French presidential candidate Francois Fillon not only paid his wife for an allegedly fake job as a parliamentary aide, but also employed two of the couple’s children for the same positions, a newspaper has reported.
Altogether, the aide work brought Mr Fillon’s family €914,000, the Canard Enchaine said.
The newspaper reported that Penelope Fillon made more over a longer period than reported previously, putting the figure at €830,000 over 15 years, not the €500,000 over eight years reported last week.
Their daughter Marie and son Charles also were hired by Mr Fillon as parliamentary aides when he was a French senator in 2005-07, earning €84,000 in total, the paper said, adding their actual jobs were “very evanescent”.
The Conservative hopeful, one of the leading contenders in the French presidential election, said he was the victim of a “very professional slander campaign”.
Mr Fillon has said he paid two of his children, “who were lawyers”, for “specific assignments” when he was a senator.
However, Marie and Charles still were in law school when they worked for their father, French news media reported, and according to Le Canard Enchaine, they drew salaries not for “specific assignments”, but two full-time jobs.
Mr Fillon has also said he first officially employed his wife in 1997 and that she had worked for him without pay before then.
The weekly newspaper said Ms Fillon first worked as her husband’s paid parliamentary aide in 1988-90, earning the equivalent of €83,000 over three years.
The Canard also said Mr Fillon rehired her for 18 months after he quit as prime minister and went back to a seat in parliament in May 2012. He has said she was on his payroll for six months during that period.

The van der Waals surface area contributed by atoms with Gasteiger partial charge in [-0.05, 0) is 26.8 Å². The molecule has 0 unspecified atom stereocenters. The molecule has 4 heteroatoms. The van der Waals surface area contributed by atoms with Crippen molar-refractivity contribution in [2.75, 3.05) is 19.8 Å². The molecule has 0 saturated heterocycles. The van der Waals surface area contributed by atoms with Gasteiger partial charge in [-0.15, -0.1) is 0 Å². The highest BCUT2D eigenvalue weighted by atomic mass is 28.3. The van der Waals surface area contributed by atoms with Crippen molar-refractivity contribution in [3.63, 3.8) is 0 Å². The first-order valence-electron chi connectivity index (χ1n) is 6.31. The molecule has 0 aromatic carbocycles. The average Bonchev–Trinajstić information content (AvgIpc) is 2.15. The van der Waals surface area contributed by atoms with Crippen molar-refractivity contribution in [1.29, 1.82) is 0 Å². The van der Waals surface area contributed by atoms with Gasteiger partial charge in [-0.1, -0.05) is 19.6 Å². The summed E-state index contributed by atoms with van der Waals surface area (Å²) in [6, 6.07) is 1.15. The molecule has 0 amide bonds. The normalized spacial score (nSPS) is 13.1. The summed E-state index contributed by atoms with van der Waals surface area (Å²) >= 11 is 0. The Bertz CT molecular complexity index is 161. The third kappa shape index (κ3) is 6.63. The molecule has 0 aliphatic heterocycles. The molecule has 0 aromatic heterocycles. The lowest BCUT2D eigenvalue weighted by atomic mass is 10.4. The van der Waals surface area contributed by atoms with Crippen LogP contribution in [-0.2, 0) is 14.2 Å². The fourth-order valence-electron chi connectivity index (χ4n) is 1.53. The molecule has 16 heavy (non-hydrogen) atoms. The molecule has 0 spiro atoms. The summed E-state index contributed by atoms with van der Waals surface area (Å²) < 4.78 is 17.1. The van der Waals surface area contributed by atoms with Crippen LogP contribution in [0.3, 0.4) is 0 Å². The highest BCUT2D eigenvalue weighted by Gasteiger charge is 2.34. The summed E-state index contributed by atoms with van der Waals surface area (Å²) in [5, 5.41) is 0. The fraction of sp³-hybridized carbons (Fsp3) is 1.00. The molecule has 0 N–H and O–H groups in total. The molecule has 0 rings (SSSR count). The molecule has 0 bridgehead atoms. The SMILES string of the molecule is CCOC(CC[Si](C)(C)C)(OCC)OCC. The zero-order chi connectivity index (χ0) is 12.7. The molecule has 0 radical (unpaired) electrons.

Last week, the newspaper reported Ms Fillon also earned €100,000 as a consultant for a literary magazine, La Revue des Deux Mondes.
The paper suggested that job also was a ruse, saying she wrote only two reviews in 2012-13.
All figures cited by the Canard Enchaine were pre-tax salaries.
Mr Fillon and his wife are being investigated by France’s national financial prosecutors for suspected embezzlement and misappropriation of public funds after the Canard Enchaine first disclosed so-called “Penelopegate” last week.
The couple were questioned separately by investigators for five hours on Monday. During an evening event on Tuesday, Mr Fillon said he was “confident, unworried” and waiting “for the end of this investigation”.
He said that to his knowledge, it was the first time in recent French history that “a campaign of such magnitude and so professional has been launched to try to eliminate a candidate otherwise than through the democratic way”.
Earlier in the day, his team said Mr Fillon wanted the investigation to advance as quickly as possible over whether his wife worked while being paid as his parliamentary aide. His campaign director, Patrick Stefanini, told reporters that the candidate does not want the investigation to “interfere with the democratic process”.